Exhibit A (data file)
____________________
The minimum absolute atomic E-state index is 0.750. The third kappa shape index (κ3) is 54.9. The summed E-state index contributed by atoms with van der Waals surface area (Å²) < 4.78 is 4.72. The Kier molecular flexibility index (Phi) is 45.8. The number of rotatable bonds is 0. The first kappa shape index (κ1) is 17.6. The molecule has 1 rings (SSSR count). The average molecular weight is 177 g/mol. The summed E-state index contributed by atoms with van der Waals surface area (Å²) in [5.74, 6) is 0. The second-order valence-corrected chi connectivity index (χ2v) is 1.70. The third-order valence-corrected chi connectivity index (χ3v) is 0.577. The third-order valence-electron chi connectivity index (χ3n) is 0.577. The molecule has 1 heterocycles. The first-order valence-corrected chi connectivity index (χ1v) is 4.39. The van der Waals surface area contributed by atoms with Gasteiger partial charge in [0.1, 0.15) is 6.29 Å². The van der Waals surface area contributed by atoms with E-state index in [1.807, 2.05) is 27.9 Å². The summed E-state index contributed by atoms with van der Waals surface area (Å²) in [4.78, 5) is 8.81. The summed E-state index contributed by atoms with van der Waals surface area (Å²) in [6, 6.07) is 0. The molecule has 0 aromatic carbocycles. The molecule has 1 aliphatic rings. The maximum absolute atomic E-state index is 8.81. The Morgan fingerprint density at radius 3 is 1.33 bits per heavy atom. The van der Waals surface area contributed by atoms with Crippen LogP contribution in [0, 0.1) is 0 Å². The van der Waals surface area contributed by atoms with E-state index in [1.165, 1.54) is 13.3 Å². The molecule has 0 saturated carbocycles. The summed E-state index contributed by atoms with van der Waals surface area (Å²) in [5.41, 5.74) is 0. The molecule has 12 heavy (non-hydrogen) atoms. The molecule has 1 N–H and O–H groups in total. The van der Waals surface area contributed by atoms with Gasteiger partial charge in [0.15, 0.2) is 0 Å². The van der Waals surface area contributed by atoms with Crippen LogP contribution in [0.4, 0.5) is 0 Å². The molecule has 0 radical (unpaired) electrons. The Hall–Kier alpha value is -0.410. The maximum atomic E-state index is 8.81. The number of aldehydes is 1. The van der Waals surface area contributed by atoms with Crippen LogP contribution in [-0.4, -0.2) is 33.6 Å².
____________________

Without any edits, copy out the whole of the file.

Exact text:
The minimum absolute atomic E-state index is 0.750. The third kappa shape index (κ3) is 54.9. The summed E-state index contributed by atoms with van der Waals surface area (Å²) < 4.78 is 4.72. The Kier molecular flexibility index (Phi) is 45.8. The number of rotatable bonds is 0. The first kappa shape index (κ1) is 17.6. The molecule has 1 rings (SSSR count). The average molecular weight is 177 g/mol. The summed E-state index contributed by atoms with van der Waals surface area (Å²) in [5.74, 6) is 0. The second-order valence-corrected chi connectivity index (χ2v) is 1.70. The third-order valence-corrected chi connectivity index (χ3v) is 0.577. The third-order valence-electron chi connectivity index (χ3n) is 0.577. The molecule has 1 heterocycles. The first-order valence-corrected chi connectivity index (χ1v) is 4.39. The van der Waals surface area contributed by atoms with Gasteiger partial charge in [0.1, 0.15) is 6.29 Å². The van der Waals surface area contributed by atoms with E-state index in [1.807, 2.05) is 27.9 Å². The summed E-state index contributed by atoms with van der Waals surface area (Å²) in [4.78, 5) is 8.81. The summed E-state index contributed by atoms with van der Waals surface area (Å²) in [6, 6.07) is 0. The molecule has 0 aromatic carbocycles. The molecule has 1 aliphatic rings. The maximum absolute atomic E-state index is 8.81. The Morgan fingerprint density at radius 3 is 1.33 bits per heavy atom. The van der Waals surface area contributed by atoms with Crippen LogP contribution in [0, 0.1) is 0 Å². The van der Waals surface area contributed by atoms with E-state index in [1.165, 1.54) is 13.3 Å². The molecule has 0 saturated carbocycles. The summed E-state index contributed by atoms with van der Waals surface area (Å²) in [5.41, 5.74) is 0. The molecule has 12 heavy (non-hydrogen) atoms. The molecule has 1 N–H and O–H groups in total. The van der Waals surface area contributed by atoms with Gasteiger partial charge in [0.15, 0.2) is 0 Å². The van der Waals surface area contributed by atoms with Crippen LogP contribution in [0.4, 0.5) is 0 Å². The molecule has 0 radical (unpaired) electrons. The Hall–Kier alpha value is -0.410. The maximum atomic E-state index is 8.81. The number of aldehydes is 1. The van der Waals surface area contributed by atoms with Crippen LogP contribution in [-0.4, -0.2) is 33.6 Å².